Banks should stop complaining about tough reform

by , Lead Investigative Researcher Money 25 November 2010
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The banks want to dictate how they are to be reformed. That’s like a convicted criminal wanting to impose his own punishment. They might not like tough reforms, but would we get anywhere if we took a soft approach?

Banker asking for help

Our banks, you’ve got to admire their front. First they get the likes of you and me to bail them out, then they insist on being able to keep their huge bonuses, and now they want the Independent Commission on Banking to soften its approach to banking reform.

Some of the leading banks have already put pressure on the Commission to water down any calls for reform. Reform that includes the break-up of the four big banks to split-off risky investment banking and greater protection for retail accounts – both recommendations of the Which? backed Future of Banking Commission.

The banks think such reform would hamper their ability to lend and support investment, claming that a tough approach would hinder economic recovery. Yeah, right, we wouldn’t be in this mess if someone had taken a big stick to them before the financial crisis. In any case, more competition would actually be good for consumers, businesses and the economic recovery.

Making out that they’ll be harmed by regulation of their structure is a bit rich. The banks are still free to conduct business – they’ve not been banished from the kingdom. And their pretty disastrous track record suggests that a soft approach won’t make them act any better than they have done so to date.

It’s time to make the banks lay-off the caviar, which we’ve been picking up the tab for, and eat some humble pie. In short, tough reforms would seem the only way forward if we’re to avoid a repeat of the banking meltdown that we’ve all had to endure.

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fat sam

It beggars belief that the banks feel they’re being hard done by. I doubt there’s little if any sympathy for them. What I don’t understand is the whole issue of bankers’ bonuses. Why are they based on annual targets? Why is the growth of the economy gambled on the performance over 365 days of activity? Please someone correct me if my assertion is incorrect but why can’t bankers be rewarded for longer term gains, say over 5, 10, 15 years? Why can’t parts of their bonuses be deferred, paid out only if they continue to do well? Because of the risk to the economy their performance should be continued to be measured regardless of who they work for. And why aren’t bankers fined for losses? Surely even they must accept that the value of their ‘investments’ Better still, issue their bonuses in the form of shares. Even they will soon realise that the value of their investment can go down as well as up. That’ll make them think twice about gambling with our money.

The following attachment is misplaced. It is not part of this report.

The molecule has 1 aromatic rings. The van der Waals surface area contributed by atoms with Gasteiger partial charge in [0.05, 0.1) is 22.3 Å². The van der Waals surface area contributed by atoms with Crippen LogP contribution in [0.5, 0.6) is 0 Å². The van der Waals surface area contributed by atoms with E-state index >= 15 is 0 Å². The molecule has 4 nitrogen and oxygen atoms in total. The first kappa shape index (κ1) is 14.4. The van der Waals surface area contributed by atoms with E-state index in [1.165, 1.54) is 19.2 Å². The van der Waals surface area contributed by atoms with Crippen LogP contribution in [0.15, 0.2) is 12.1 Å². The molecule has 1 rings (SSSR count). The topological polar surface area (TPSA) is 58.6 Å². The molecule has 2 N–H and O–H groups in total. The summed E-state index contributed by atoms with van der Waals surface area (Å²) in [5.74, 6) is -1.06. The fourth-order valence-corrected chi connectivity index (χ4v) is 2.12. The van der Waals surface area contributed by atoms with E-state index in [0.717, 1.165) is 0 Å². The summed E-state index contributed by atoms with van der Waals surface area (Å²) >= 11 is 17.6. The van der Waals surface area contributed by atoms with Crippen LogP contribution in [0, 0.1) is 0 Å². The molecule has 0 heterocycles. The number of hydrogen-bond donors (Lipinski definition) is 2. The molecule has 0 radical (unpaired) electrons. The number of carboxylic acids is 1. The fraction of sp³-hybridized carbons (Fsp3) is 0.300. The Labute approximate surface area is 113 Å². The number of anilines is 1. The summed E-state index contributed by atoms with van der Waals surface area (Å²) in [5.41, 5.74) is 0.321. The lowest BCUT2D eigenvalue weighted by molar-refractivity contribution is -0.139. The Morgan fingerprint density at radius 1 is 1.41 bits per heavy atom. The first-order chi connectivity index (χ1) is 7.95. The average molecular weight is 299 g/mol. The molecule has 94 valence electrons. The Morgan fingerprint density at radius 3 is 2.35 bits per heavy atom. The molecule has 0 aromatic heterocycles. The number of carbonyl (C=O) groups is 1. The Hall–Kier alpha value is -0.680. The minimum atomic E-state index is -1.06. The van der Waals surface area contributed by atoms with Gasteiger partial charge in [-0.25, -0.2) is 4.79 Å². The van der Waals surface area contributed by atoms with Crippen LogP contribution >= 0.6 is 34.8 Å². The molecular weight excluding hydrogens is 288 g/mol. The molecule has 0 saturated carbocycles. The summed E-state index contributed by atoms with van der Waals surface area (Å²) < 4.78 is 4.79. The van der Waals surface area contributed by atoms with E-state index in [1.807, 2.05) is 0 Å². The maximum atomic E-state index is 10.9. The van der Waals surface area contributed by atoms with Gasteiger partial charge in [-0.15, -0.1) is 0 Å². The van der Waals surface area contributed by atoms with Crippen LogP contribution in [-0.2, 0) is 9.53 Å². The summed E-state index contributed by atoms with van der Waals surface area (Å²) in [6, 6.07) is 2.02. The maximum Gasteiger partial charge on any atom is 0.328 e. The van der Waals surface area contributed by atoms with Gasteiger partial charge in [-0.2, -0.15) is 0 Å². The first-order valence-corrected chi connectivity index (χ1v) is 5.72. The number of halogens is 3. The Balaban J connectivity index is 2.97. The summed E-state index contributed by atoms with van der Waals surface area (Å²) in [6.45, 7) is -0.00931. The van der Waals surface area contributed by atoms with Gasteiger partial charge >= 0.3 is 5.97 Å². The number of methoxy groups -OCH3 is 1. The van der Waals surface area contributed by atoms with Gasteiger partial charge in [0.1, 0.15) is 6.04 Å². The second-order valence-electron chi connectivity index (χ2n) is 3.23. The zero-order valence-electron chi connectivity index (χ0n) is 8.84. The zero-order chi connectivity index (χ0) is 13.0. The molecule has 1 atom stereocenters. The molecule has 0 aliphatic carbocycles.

Reward them by all means for any gains, but make them pay when they make losses.

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fat sam

Thanks to a bit of sloppy cutting and pasting I think some of that didn’t make sense! Here’s what I meant to write (I blame the credit crunch for not allowing Which? to provide a larger box for replies :) :

It beggars belief that the banks feel they’re being hard done by. I doubt there’s little if any sympathy for them. What I don’t understand is the whole issue of bankers’ bonuses. Why are they based on annual targets? Why is the growth of the economy gambled on the performance over 365 days of activity? Happy for someone to correct me if that assertion is incorrect and why can’t bankers be rewarded for longer term gains, say over 5, 10, 15 years? Perhaps parts of their bonuses should be deferred, paid out only if they continue to do well?

And why aren’t bankers fined for losses? Better still, issue their bonuses in the form of shares. Even they will soon realise that the value of their investment can go up as well as down! That’ll make them think twice about gambling with our money.

Reward them by all means for any gains, but make them pay when they make losses.

Your comments can be as long as you want them Fat Sam. Plus you can actually extend the comment box by clicking and moving the bottom right corner of the comment box to as big as you want it. We’re nice like that.

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bill cruickshank

Once upon a time..There were men with rolled up brollies and funny looking hats,
They parade around a square in London Town all day like cats,
Singing as they went …A penny for this guy,I am down on my luck,
The goverment do not love us, they want to take my last buck,
We love you David Cameron not as much as the last lot they gave us our head
If you control us we will be down to our last penny and can’t afford any bread.
Save the Children Fund

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Rob

Bankers seem to regard themselves immune from the dire state of the world economy that their reckless greedy gambling has caused.